1150 K Tue 7 May 2002
I had a letter published in The Age newspaper today:
Archbishop can dismiss priests
I disagree with Archbishop Hart that only the pope can remove
someone from the priesthood (The Age, 4/5).
According to canon law, dismissal from the priesthood can
occur by the pope writing a rescript or as a penalty (canon 290).
The penalty of dismissal from the clerical state is specifically
listed as an option for a priest who has sex with a minor under
the age of 16 (canon 1395).
Archbishop Hart is the judge for the Tribunal of the Catholic
Church in Melbourne. He can exercise this personally or through
others (canon 1419).
John Raymond Lilburne, Park Orchards
My letter was edited, with my last three sentences being removed.
I also quoted the sentence I was disagreeing with: "Only
the Pope can remove someone from the priesthood." I did
not write the headline. But I am not concerned about these changes,
my message is conveyed more succinctly. I think its publication
will have a positive effect, particularly with the Australian
Catholic Bishops Conference meeting in Sydney this week.
I did some more research at the Mannix Library yesterday on
this issue. A letter by Cardinal Ratzinger was published in Latin
about procedures for dealing with grave offenses. The first seven
are the sacraments, the Eucharist and Penance. The eighth is
about about the sexual abuse of children.
... -- A delict against morals, namely: the delict
committed by a cleric against the Sixth Commandment of the Decalogue
with a minor below the age of 18 years.
Only these delicts, which are indicated above with their definition,
are reserved to the apostolic tribunal of the Congregation for
the Doctrine of the Faith.
As often as an ordinary or hierarch has at least probable
knowledge of a reserved delict, after he has carried out the
preliminary investigation he is to indicate it to the Congregation
for the Doctrine of the Faith, which unless it calls the case
to itself because of special circumstances of things, after transmitting
appropriate norms, orders the ordinary or hierarch to proceed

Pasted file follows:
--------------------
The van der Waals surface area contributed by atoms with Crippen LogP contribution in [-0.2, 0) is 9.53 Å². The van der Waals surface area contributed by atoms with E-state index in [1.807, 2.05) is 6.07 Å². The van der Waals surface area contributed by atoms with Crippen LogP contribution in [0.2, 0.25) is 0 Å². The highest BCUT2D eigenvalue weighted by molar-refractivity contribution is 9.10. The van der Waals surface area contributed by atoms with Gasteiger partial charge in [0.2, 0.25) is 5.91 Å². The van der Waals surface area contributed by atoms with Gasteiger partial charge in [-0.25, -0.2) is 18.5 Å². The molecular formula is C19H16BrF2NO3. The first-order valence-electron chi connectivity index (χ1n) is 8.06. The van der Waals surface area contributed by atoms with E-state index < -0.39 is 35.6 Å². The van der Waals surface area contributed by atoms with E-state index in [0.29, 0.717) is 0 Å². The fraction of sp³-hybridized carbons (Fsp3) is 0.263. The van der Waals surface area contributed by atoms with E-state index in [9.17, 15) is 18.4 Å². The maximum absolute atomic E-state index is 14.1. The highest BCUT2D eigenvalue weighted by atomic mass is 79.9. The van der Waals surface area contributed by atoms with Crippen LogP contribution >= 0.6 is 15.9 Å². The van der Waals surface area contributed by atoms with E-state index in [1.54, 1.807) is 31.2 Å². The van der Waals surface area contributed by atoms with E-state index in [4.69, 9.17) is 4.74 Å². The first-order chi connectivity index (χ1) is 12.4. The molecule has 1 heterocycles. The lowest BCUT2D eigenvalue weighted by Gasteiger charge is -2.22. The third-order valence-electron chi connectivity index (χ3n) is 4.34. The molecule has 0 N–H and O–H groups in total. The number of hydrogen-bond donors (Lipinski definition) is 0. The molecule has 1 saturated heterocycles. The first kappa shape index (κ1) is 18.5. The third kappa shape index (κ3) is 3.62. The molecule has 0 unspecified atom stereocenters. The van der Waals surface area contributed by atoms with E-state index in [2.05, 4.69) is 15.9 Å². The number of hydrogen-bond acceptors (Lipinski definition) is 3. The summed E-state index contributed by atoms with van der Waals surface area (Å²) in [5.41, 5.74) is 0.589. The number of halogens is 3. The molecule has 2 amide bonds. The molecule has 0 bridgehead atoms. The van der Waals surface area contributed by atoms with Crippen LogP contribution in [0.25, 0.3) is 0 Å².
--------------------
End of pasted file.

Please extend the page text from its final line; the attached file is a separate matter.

ahead through his own tribunal. The right of appealing against
a sentence of the first instance, whether on the part of the
party or the party's legal representative, or on the part of
the promoter of justice, solely remains valid only to the supreme
tribunal of this congregation. ...
[This is from an unofficial English translation, published
in Origins, 24 January 2002, Volume 31, No. 32, pages 528-529.
The full Latin text of the letter is here
at www.vatican.va ]
It does not change the points I made in the letter. Archbishop
Hart can give the penalty of dismissal from the clerical state.
An appeal can be made. The Pope is able to reserve cases to himself
(Canon 1405) and has made it an option for them to go to Congregation
for the Doctrine of the Faith in these cases.
2000 K Tue 7 May 2002
Perhaps Archbishop Hart's point was that the Pope was the
only individual who can dismiss a priest for the clerical
state. If Archbishop Hart did this he would be part of a collegiate
tribunal of at least three judges. If this was his point it is
correct, according to Canon 1425.1:
Every contrary custom being reprobated, the following cases
are reserved to a collegiate tribunal of three judges:
... 2 penal cases: a) concerning offenses which can entail
the penalty of dismissal from the clerical state ...
Copyright J.R. Lilburne, 7 May 2002.